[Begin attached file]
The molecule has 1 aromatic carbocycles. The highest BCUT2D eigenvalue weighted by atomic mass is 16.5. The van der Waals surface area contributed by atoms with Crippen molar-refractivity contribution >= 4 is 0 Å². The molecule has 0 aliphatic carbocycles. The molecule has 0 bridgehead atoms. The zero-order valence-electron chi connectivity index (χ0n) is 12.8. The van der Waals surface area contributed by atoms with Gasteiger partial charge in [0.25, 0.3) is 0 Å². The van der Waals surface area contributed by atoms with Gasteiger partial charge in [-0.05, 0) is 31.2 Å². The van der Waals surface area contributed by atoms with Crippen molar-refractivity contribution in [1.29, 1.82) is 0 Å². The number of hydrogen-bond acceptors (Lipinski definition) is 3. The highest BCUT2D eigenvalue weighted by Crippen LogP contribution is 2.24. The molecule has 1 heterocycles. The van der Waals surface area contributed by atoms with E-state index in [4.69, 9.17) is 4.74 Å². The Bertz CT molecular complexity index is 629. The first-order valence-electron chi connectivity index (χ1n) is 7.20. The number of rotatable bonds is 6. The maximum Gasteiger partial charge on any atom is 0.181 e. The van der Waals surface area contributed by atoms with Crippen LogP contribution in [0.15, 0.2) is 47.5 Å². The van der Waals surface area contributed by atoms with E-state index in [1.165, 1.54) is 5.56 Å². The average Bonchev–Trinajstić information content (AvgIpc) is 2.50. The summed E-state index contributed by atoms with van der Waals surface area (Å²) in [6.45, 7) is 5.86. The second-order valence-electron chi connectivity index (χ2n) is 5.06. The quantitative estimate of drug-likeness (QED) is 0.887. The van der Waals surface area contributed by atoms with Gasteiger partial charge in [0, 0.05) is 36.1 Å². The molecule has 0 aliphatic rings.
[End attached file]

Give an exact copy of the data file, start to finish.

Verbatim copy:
The molecule has 1 aromatic carbocycles. The highest BCUT2D eigenvalue weighted by atomic mass is 16.5. The van der Waals surface area contributed by atoms with Crippen molar-refractivity contribution >= 4 is 0 Å². The molecule has 0 aliphatic carbocycles. The molecule has 0 bridgehead atoms. The zero-order valence-electron chi connectivity index (χ0n) is 12.8. The van der Waals surface area contributed by atoms with Gasteiger partial charge in [0.25, 0.3) is 0 Å². The van der Waals surface area contributed by atoms with Gasteiger partial charge in [-0.05, 0) is 31.2 Å². The van der Waals surface area contributed by atoms with Crippen molar-refractivity contribution in [1.29, 1.82) is 0 Å². The number of hydrogen-bond acceptors (Lipinski definition) is 3. The highest BCUT2D eigenvalue weighted by Crippen LogP contribution is 2.24. The molecule has 1 heterocycles. The van der Waals surface area contributed by atoms with E-state index in [4.69, 9.17) is 4.74 Å². The Bertz CT molecular complexity index is 629. The first-order valence-electron chi connectivity index (χ1n) is 7.20. The number of rotatable bonds is 6. The maximum Gasteiger partial charge on any atom is 0.181 e. The van der Waals surface area contributed by atoms with Crippen LogP contribution in [0.15, 0.2) is 47.5 Å². The van der Waals surface area contributed by atoms with E-state index in [1.165, 1.54) is 5.56 Å². The average Bonchev–Trinajstić information content (AvgIpc) is 2.50. The summed E-state index contributed by atoms with van der Waals surface area (Å²) in [6.45, 7) is 5.86. The second-order valence-electron chi connectivity index (χ2n) is 5.06. The quantitative estimate of drug-likeness (QED) is 0.887. The van der Waals surface area contributed by atoms with Gasteiger partial charge in [0, 0.05) is 36.1 Å². The molecule has 0 aliphatic rings.